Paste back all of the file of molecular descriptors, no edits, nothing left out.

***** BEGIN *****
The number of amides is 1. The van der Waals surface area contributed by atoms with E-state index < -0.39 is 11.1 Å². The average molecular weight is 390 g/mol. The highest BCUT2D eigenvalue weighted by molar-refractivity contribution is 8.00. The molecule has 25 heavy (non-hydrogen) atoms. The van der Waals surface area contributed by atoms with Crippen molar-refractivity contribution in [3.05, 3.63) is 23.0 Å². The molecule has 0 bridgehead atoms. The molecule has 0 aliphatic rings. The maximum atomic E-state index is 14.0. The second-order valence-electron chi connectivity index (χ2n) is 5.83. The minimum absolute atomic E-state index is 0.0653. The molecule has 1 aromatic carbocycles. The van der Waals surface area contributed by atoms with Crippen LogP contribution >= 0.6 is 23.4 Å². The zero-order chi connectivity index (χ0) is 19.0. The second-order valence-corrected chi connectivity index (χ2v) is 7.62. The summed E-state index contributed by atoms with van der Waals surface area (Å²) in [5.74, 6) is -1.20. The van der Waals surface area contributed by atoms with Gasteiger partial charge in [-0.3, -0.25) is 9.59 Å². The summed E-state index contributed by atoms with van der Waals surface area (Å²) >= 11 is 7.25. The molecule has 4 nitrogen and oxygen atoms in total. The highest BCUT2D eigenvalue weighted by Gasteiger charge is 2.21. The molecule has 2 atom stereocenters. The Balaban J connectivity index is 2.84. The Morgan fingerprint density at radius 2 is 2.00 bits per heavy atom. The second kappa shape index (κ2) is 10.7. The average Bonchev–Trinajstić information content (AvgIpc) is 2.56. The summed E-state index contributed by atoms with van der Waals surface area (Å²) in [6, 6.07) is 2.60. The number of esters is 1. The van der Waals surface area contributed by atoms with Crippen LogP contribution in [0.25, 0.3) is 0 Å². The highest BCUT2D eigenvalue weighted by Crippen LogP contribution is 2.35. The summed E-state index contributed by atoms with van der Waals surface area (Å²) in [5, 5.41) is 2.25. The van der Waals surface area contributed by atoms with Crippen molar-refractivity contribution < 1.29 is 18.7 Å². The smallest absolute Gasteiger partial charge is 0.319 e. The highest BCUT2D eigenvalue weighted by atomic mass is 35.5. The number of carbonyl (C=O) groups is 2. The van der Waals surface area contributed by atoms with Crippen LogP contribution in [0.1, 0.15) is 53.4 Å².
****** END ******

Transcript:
The number of amides is 1. The van der Waals surface area contributed by atoms with E-state index < -0.39 is 11.1 Å². The average molecular weight is 390 g/mol. The highest BCUT2D eigenvalue weighted by molar-refractivity contribution is 8.00. The molecule has 25 heavy (non-hydrogen) atoms. The van der Waals surface area contributed by atoms with Crippen molar-refractivity contribution in [3.05, 3.63) is 23.0 Å². The molecule has 0 bridgehead atoms. The molecule has 0 aliphatic rings. The maximum atomic E-state index is 14.0. The second-order valence-electron chi connectivity index (χ2n) is 5.83. The minimum absolute atomic E-state index is 0.0653. The molecule has 1 aromatic carbocycles. The van der Waals surface area contributed by atoms with Crippen LogP contribution >= 0.6 is 23.4 Å². The zero-order chi connectivity index (χ0) is 19.0. The second-order valence-corrected chi connectivity index (χ2v) is 7.62. The summed E-state index contributed by atoms with van der Waals surface area (Å²) in [5.74, 6) is -1.20. The van der Waals surface area contributed by atoms with Gasteiger partial charge in [-0.3, -0.25) is 9.59 Å². The summed E-state index contributed by atoms with van der Waals surface area (Å²) >= 11 is 7.25. The molecule has 4 nitrogen and oxygen atoms in total. The highest BCUT2D eigenvalue weighted by Gasteiger charge is 2.21. The molecule has 2 atom stereocenters. The Balaban J connectivity index is 2.84. The Morgan fingerprint density at radius 2 is 2.00 bits per heavy atom. The second kappa shape index (κ2) is 10.7. The average Bonchev–Trinajstić information content (AvgIpc) is 2.56. The summed E-state index contributed by atoms with van der Waals surface area (Å²) in [6, 6.07) is 2.60. The number of esters is 1. The van der Waals surface area contributed by atoms with Crippen LogP contribution in [0.25, 0.3) is 0 Å². The highest BCUT2D eigenvalue weighted by Crippen LogP contribution is 2.35. The summed E-state index contributed by atoms with van der Waals surface area (Å²) in [5, 5.41) is 2.25. The van der Waals surface area contributed by atoms with Crippen molar-refractivity contribution < 1.29 is 18.7 Å². The smallest absolute Gasteiger partial charge is 0.319 e. The highest BCUT2D eigenvalue weighted by atomic mass is 35.5. The number of carbonyl (C=O) groups is 2. The van der Waals surface area contributed by atoms with Crippen LogP contribution in [0.1, 0.15) is 53.4 Å².